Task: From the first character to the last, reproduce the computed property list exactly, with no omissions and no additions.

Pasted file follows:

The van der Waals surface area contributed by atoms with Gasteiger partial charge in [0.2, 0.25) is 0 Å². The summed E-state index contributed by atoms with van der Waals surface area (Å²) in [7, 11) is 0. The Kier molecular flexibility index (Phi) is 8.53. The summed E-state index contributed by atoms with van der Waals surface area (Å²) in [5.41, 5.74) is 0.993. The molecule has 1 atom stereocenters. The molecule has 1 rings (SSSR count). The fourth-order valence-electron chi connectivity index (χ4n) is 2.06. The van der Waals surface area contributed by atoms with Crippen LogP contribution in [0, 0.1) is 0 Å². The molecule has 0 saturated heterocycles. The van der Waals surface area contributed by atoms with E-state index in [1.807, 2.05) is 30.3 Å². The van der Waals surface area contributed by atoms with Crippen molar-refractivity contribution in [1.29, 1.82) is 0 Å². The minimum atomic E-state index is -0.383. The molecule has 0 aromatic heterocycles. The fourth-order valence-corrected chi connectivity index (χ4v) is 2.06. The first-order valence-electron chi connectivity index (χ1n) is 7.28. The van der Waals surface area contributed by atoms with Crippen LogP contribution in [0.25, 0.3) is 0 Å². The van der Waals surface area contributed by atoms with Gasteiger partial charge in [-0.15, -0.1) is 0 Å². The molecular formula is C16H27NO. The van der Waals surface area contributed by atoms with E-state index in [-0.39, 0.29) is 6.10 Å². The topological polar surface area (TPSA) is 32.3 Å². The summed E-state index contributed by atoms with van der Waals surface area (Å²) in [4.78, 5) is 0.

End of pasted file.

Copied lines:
The van der Waals surface area contributed by atoms with Gasteiger partial charge in [0.2, 0.25) is 0 Å². The summed E-state index contributed by atoms with van der Waals surface area (Å²) in [7, 11) is 0. The Kier molecular flexibility index (Phi) is 8.53. The summed E-state index contributed by atoms with van der Waals surface area (Å²) in [5.41, 5.74) is 0.993. The molecule has 1 atom stereocenters. The molecule has 1 rings (SSSR count). The fourth-order valence-electron chi connectivity index (χ4n) is 2.06. The van der Waals surface area contributed by atoms with Crippen LogP contribution in [0, 0.1) is 0 Å². The molecule has 0 saturated heterocycles. The van der Waals surface area contributed by atoms with E-state index in [1.807, 2.05) is 30.3 Å². The van der Waals surface area contributed by atoms with Crippen molar-refractivity contribution in [1.29, 1.82) is 0 Å². The minimum atomic E-state index is -0.383. The molecule has 0 aromatic heterocycles. The fourth-order valence-corrected chi connectivity index (χ4v) is 2.06. The first-order valence-electron chi connectivity index (χ1n) is 7.28. The van der Waals surface area contributed by atoms with Crippen LogP contribution in [0.25, 0.3) is 0 Å². The van der Waals surface area contributed by atoms with Gasteiger partial charge in [-0.15, -0.1) is 0 Å². The molecular formula is C16H27NO. The van der Waals surface area contributed by atoms with E-state index in [-0.39, 0.29) is 6.10 Å². The topological polar surface area (TPSA) is 32.3 Å². The summed E-state index contributed by atoms with van der Waals surface area (Å²) in [4.78, 5) is 0.